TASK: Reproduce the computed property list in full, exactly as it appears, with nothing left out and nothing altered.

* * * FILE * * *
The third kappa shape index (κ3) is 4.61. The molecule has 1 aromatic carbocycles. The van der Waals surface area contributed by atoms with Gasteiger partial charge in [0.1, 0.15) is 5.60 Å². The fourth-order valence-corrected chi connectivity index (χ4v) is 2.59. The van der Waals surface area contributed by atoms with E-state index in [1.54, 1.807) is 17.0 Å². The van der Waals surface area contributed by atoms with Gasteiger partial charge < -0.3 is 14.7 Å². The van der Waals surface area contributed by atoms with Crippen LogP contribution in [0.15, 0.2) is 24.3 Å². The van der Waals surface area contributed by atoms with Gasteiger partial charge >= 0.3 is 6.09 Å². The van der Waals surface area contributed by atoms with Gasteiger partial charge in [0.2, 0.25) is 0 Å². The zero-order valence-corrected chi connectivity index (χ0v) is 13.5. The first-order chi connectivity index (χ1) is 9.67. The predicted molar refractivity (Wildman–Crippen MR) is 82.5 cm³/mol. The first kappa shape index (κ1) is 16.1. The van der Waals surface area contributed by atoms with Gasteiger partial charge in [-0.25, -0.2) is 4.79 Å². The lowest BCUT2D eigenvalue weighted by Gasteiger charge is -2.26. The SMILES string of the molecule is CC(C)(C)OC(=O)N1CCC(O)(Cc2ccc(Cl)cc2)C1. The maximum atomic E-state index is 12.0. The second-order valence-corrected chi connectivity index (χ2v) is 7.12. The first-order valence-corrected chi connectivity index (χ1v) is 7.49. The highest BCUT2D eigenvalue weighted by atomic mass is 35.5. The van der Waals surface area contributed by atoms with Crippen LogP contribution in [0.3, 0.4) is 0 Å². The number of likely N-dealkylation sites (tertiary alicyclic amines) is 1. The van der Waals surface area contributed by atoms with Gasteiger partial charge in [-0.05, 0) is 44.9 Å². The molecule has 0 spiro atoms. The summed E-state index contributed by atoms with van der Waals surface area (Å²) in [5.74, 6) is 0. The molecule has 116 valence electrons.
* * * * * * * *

The third kappa shape index (κ3) is 4.61. The molecule has 1 aromatic carbocycles. The van der Waals surface area contributed by atoms with Gasteiger partial charge in [0.1, 0.15) is 5.60 Å². The fourth-order valence-corrected chi connectivity index (χ4v) is 2.59. The van der Waals surface area contributed by atoms with E-state index in [1.54, 1.807) is 17.0 Å². The van der Waals surface area contributed by atoms with Gasteiger partial charge < -0.3 is 14.7 Å². The van der Waals surface area contributed by atoms with Crippen LogP contribution in [0.15, 0.2) is 24.3 Å². The van der Waals surface area contributed by atoms with Gasteiger partial charge >= 0.3 is 6.09 Å². The van der Waals surface area contributed by atoms with Gasteiger partial charge in [0.2, 0.25) is 0 Å². The zero-order valence-corrected chi connectivity index (χ0v) is 13.5. The first-order chi connectivity index (χ1) is 9.67. The predicted molar refractivity (Wildman–Crippen MR) is 82.5 cm³/mol. The first kappa shape index (κ1) is 16.1. The van der Waals surface area contributed by atoms with Gasteiger partial charge in [-0.25, -0.2) is 4.79 Å². The lowest BCUT2D eigenvalue weighted by Gasteiger charge is -2.26. The SMILES string of the molecule is CC(C)(C)OC(=O)N1CCC(O)(Cc2ccc(Cl)cc2)C1. The maximum atomic E-state index is 12.0. The second-order valence-corrected chi connectivity index (χ2v) is 7.12. The first-order valence-corrected chi connectivity index (χ1v) is 7.49. The highest BCUT2D eigenvalue weighted by atomic mass is 35.5. The van der Waals surface area contributed by atoms with Crippen LogP contribution in [0.3, 0.4) is 0 Å². The number of likely N-dealkylation sites (tertiary alicyclic amines) is 1. The van der Waals surface area contributed by atoms with Gasteiger partial charge in [-0.05, 0) is 44.9 Å². The molecule has 0 spiro atoms. The summed E-state index contributed by atoms with van der Waals surface area (Å²) in [5.74, 6) is 0. The molecule has 116 valence electrons.